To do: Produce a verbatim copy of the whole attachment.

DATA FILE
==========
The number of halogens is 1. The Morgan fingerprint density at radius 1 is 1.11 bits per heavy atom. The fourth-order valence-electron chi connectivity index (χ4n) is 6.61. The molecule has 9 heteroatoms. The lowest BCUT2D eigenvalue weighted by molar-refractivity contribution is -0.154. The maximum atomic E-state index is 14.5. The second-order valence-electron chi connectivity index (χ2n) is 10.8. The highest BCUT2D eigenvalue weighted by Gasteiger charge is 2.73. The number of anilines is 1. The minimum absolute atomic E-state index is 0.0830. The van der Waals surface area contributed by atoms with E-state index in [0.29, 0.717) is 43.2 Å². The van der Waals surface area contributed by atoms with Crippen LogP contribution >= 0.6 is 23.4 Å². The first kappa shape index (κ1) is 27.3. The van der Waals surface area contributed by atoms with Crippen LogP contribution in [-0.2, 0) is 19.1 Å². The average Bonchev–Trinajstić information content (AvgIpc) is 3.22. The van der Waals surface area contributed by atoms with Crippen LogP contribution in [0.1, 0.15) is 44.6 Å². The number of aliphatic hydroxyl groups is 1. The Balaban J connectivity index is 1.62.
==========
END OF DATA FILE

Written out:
The number of halogens is 1. The Morgan fingerprint density at radius 1 is 1.11 bits per heavy atom. The fourth-order valence-electron chi connectivity index (χ4n) is 6.61. The molecule has 9 heteroatoms. The lowest BCUT2D eigenvalue weighted by molar-refractivity contribution is -0.154. The maximum atomic E-state index is 14.5. The second-order valence-electron chi connectivity index (χ2n) is 10.8. The highest BCUT2D eigenvalue weighted by Gasteiger charge is 2.73. The number of anilines is 1. The minimum absolute atomic E-state index is 0.0830. The van der Waals surface area contributed by atoms with E-state index in [0.29, 0.717) is 43.2 Å². The van der Waals surface area contributed by atoms with Crippen LogP contribution >= 0.6 is 23.4 Å². The first kappa shape index (κ1) is 27.3. The van der Waals surface area contributed by atoms with Crippen LogP contribution in [-0.2, 0) is 19.1 Å². The average Bonchev–Trinajstić information content (AvgIpc) is 3.22. The van der Waals surface area contributed by atoms with Crippen LogP contribution in [0.1, 0.15) is 44.6 Å². The number of aliphatic hydroxyl groups is 1. The Balaban J connectivity index is 1.62.